Miller, for its part, halved toxic releases from its stacks between 2010 and 2015, following many years of far higher levels, EPA data show. The steep plunge came after Alabama Power installed pollution controls to comply with federal regulations. These technologies, like scrubbers and ozone-combating machinery, reduce sulfur dioxide, fine particles and other contaminants associated with coal-burning, Sznajderman said.
Still, some of Miller's remaining emissions can damage the lungs and, research suggests, increase the risk of heart attack and stroke. The nitrogen oxides coming from Miller, tracked separately by the EPA, are a key ingredient in ground-level ozone, or smog, that's particularly hard on some people. This county, Jefferson, received an "F" grade from the American Lung Association for its ozone levels.
"That is probably my main trigger for asthma issues," Colson said. "I kind of connected the dots … Days when the ozone is high are the days that I feel really bad."
It used to be the steel mills, pumping out brownish "air you could chew," that cost him days at school and basketball games with his friends. As the mills cleaned up or closed and the sky turned blue again, Colson still noticed a burning sensation when he would breathe.
Miller, he believes, is the primary culprit. The plant was fouling the air all those years, he said, "but you basically didn't notice that because it was part of an even worse pollution problem.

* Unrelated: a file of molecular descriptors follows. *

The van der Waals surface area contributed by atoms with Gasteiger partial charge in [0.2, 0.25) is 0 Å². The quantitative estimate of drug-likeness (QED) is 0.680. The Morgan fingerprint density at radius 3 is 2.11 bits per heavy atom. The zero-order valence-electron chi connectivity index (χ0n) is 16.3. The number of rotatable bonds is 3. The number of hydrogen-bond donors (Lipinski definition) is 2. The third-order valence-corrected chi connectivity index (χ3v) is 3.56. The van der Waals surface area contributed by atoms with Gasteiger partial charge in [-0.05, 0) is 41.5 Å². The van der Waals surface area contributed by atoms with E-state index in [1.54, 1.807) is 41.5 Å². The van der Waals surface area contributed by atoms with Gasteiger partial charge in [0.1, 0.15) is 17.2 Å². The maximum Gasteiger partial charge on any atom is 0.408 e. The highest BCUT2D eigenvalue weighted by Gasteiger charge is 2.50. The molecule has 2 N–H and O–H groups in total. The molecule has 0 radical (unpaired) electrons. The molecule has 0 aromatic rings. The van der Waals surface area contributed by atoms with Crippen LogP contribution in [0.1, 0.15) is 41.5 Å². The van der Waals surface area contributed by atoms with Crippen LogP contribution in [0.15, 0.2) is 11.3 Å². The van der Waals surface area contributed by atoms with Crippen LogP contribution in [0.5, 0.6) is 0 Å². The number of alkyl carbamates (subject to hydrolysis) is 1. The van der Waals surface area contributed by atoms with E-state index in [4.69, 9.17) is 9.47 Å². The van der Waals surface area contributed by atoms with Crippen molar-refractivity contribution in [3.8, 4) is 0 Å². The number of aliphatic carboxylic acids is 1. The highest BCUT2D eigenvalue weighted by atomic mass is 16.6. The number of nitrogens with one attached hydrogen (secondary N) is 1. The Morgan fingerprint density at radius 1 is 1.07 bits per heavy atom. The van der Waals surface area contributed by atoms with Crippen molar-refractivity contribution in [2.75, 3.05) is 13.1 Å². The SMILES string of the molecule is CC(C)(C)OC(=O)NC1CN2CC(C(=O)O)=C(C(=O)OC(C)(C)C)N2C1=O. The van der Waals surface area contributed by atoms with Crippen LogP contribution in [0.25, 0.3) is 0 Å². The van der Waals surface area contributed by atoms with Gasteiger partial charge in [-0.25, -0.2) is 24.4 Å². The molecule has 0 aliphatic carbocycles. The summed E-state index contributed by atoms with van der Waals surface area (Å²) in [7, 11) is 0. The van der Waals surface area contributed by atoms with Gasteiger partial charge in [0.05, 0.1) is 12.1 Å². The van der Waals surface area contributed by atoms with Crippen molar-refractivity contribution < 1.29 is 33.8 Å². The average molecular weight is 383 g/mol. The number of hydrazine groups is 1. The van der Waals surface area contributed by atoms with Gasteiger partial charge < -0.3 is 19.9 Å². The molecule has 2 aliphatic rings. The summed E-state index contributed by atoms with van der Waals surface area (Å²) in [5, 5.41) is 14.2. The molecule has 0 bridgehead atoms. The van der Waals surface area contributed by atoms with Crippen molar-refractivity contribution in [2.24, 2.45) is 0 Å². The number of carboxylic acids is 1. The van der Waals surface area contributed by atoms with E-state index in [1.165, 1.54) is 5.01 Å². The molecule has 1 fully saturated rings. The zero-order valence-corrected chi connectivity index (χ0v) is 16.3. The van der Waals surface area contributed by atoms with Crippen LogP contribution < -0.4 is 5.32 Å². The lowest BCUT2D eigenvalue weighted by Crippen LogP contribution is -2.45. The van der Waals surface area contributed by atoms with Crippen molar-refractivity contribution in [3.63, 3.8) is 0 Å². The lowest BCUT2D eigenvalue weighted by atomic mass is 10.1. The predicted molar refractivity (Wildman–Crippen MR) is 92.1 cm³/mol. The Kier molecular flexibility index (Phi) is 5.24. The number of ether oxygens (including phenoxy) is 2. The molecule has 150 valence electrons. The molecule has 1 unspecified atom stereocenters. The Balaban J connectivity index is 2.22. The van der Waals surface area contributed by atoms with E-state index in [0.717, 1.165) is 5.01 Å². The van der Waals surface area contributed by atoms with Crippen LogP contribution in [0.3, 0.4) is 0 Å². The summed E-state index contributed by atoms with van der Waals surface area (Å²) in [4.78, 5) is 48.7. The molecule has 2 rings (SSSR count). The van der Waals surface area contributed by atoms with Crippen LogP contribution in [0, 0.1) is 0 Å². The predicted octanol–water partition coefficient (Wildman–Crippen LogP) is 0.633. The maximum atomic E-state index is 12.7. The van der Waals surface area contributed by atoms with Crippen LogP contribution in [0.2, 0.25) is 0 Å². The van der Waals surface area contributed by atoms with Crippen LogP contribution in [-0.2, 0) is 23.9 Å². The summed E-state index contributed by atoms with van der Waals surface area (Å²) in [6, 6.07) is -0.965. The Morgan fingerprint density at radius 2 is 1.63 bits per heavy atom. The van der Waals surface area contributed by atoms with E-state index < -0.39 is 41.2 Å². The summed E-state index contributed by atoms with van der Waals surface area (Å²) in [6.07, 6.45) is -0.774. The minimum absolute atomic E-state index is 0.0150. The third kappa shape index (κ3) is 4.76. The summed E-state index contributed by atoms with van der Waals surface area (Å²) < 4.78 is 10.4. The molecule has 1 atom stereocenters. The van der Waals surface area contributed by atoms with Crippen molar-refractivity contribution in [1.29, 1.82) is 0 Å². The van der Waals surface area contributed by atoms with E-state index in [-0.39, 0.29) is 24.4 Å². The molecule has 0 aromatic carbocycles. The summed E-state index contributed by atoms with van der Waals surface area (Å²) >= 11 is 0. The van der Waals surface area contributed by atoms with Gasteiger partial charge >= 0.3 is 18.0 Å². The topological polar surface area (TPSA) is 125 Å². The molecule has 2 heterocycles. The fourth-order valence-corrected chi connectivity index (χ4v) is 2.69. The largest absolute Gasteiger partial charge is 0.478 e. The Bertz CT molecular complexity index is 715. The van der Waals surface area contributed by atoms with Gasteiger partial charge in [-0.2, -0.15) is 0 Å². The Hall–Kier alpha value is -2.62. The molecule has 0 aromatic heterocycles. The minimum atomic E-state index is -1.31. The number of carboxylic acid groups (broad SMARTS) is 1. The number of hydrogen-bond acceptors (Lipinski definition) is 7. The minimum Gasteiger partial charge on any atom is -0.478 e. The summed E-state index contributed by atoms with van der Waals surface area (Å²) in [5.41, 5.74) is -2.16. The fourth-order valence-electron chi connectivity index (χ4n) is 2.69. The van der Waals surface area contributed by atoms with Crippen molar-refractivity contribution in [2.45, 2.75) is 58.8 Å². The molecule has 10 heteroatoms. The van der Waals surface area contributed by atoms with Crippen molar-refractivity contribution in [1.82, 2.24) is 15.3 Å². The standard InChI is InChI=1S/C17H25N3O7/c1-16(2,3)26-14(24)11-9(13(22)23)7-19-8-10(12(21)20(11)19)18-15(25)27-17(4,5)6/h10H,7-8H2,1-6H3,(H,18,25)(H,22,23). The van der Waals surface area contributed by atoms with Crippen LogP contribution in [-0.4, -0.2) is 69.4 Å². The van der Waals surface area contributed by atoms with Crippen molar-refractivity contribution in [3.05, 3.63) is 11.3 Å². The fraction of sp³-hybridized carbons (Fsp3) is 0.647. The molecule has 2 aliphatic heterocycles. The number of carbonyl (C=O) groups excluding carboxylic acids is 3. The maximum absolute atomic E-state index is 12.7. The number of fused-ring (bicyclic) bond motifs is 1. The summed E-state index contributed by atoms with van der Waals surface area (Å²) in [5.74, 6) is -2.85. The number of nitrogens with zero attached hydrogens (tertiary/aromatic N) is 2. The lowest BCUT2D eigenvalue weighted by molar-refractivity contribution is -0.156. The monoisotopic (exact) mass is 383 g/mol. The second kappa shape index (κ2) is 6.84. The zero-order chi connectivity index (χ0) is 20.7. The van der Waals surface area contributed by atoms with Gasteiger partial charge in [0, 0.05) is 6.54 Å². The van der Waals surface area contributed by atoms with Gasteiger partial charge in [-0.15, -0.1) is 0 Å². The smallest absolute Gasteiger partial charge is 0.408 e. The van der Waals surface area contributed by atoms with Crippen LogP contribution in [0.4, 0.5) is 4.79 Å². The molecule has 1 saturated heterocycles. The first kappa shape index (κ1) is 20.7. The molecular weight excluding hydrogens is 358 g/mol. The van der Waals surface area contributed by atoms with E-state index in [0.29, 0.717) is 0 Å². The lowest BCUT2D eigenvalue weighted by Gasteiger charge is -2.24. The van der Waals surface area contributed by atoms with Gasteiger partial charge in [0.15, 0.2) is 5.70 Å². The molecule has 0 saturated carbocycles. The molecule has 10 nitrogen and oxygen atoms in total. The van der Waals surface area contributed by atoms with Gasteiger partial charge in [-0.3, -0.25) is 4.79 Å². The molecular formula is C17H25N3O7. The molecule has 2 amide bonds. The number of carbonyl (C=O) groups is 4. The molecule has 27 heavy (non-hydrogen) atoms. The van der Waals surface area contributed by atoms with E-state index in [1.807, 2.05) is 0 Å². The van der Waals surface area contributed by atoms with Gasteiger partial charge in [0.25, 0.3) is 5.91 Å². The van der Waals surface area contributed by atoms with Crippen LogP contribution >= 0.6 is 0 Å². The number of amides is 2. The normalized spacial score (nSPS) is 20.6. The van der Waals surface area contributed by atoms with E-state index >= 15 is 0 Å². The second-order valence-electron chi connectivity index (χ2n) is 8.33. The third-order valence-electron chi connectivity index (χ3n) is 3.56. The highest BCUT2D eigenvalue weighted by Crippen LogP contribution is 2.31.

Data analysis by Jamie Smith Hopkins. Graphic by Rebecca Pollock.Download the rest of the data here.
Southern is one of the biggest greenhouse-gas emitters in the country—its plants collectively pumped out more than 100 million metric tons in 2015, EPA data show.
Companywide, greenhouse-gas emissions in 2015 were about 25 percent lower than they were a decade earlier, according to Southern spokesman McCollum. "This reduction was achieved without federal mandates, while delivering to customers the benefits of a more diverse generating fleet," he wrote.
The problem with climate change is that greenhouse gases sent into the atmosphere today lock in big costs later. A report from online real estate site Zillow said almost 1.9 million homes worth $882 billion combined "are at risk of being underwater by 2100."
Add relocation costs for those affected and the loss of tourism dollars in coastal communities, and numbers soar into the trillions—for just a fraction of the damage that experts fear global warming will cause.
Alabama Power's Sznajderman said Southern is "certainly cognizant of climate change and those carbon issues, and we're doing some of the leading research in that area." Indeed, it operates the National Carbon Capture Center—a complex near Wilsonville, Alabama, aimed at finding ways to sequester carbon dioxide from coal-fired power plants—for the U.S. Department of Energy.